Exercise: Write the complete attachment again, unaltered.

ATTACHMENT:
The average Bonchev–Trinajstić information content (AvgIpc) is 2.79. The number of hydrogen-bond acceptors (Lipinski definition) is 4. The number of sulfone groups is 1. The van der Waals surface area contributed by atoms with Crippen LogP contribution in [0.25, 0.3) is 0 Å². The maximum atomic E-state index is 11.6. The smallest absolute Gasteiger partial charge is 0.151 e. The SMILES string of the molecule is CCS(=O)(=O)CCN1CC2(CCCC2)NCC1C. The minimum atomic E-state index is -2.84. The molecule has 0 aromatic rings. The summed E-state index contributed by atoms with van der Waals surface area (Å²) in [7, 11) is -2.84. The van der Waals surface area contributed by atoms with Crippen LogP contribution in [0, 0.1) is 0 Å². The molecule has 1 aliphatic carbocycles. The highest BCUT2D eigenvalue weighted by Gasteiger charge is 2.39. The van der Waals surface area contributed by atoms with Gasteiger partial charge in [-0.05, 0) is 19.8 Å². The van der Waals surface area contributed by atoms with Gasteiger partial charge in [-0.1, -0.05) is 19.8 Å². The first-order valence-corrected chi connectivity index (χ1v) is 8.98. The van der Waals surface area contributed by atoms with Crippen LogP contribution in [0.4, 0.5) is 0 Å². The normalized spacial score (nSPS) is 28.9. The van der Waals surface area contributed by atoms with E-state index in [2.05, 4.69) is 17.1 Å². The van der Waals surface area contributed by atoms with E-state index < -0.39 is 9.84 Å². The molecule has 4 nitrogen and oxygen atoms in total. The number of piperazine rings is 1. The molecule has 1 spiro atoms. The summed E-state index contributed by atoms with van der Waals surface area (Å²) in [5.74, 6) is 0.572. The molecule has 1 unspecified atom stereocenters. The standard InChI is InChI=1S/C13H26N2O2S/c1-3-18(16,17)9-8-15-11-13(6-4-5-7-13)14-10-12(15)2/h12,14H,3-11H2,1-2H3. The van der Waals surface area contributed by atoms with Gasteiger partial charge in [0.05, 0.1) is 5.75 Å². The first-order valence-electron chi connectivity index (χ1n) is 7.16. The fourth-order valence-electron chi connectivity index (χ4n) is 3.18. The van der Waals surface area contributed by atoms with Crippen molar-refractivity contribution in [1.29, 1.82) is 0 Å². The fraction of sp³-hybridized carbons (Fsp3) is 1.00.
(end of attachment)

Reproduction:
The average Bonchev–Trinajstić information content (AvgIpc) is 2.79. The number of hydrogen-bond acceptors (Lipinski definition) is 4. The number of sulfone groups is 1. The van der Waals surface area contributed by atoms with Crippen LogP contribution in [0.25, 0.3) is 0 Å². The maximum atomic E-state index is 11.6. The smallest absolute Gasteiger partial charge is 0.151 e. The SMILES string of the molecule is CCS(=O)(=O)CCN1CC2(CCCC2)NCC1C. The minimum atomic E-state index is -2.84. The molecule has 0 aromatic rings. The summed E-state index contributed by atoms with van der Waals surface area (Å²) in [7, 11) is -2.84. The van der Waals surface area contributed by atoms with Crippen LogP contribution in [0, 0.1) is 0 Å². The molecule has 1 aliphatic carbocycles. The highest BCUT2D eigenvalue weighted by Gasteiger charge is 2.39. The van der Waals surface area contributed by atoms with Gasteiger partial charge in [-0.05, 0) is 19.8 Å². The van der Waals surface area contributed by atoms with Gasteiger partial charge in [-0.1, -0.05) is 19.8 Å². The first-order valence-corrected chi connectivity index (χ1v) is 8.98. The van der Waals surface area contributed by atoms with Crippen LogP contribution in [0.4, 0.5) is 0 Å². The normalized spacial score (nSPS) is 28.9. The van der Waals surface area contributed by atoms with E-state index in [2.05, 4.69) is 17.1 Å². The van der Waals surface area contributed by atoms with E-state index < -0.39 is 9.84 Å². The molecule has 4 nitrogen and oxygen atoms in total. The number of piperazine rings is 1. The molecule has 1 spiro atoms. The summed E-state index contributed by atoms with van der Waals surface area (Å²) in [5.74, 6) is 0.572. The molecule has 1 unspecified atom stereocenters. The standard InChI is InChI=1S/C13H26N2O2S/c1-3-18(16,17)9-8-15-11-13(6-4-5-7-13)14-10-12(15)2/h12,14H,3-11H2,1-2H3. The van der Waals surface area contributed by atoms with Gasteiger partial charge in [0.05, 0.1) is 5.75 Å². The first-order valence-electron chi connectivity index (χ1n) is 7.16. The fourth-order valence-electron chi connectivity index (χ4n) is 3.18. The van der Waals surface area contributed by atoms with Crippen molar-refractivity contribution in [1.29, 1.82) is 0 Å². The fraction of sp³-hybridized carbons (Fsp3) is 1.00.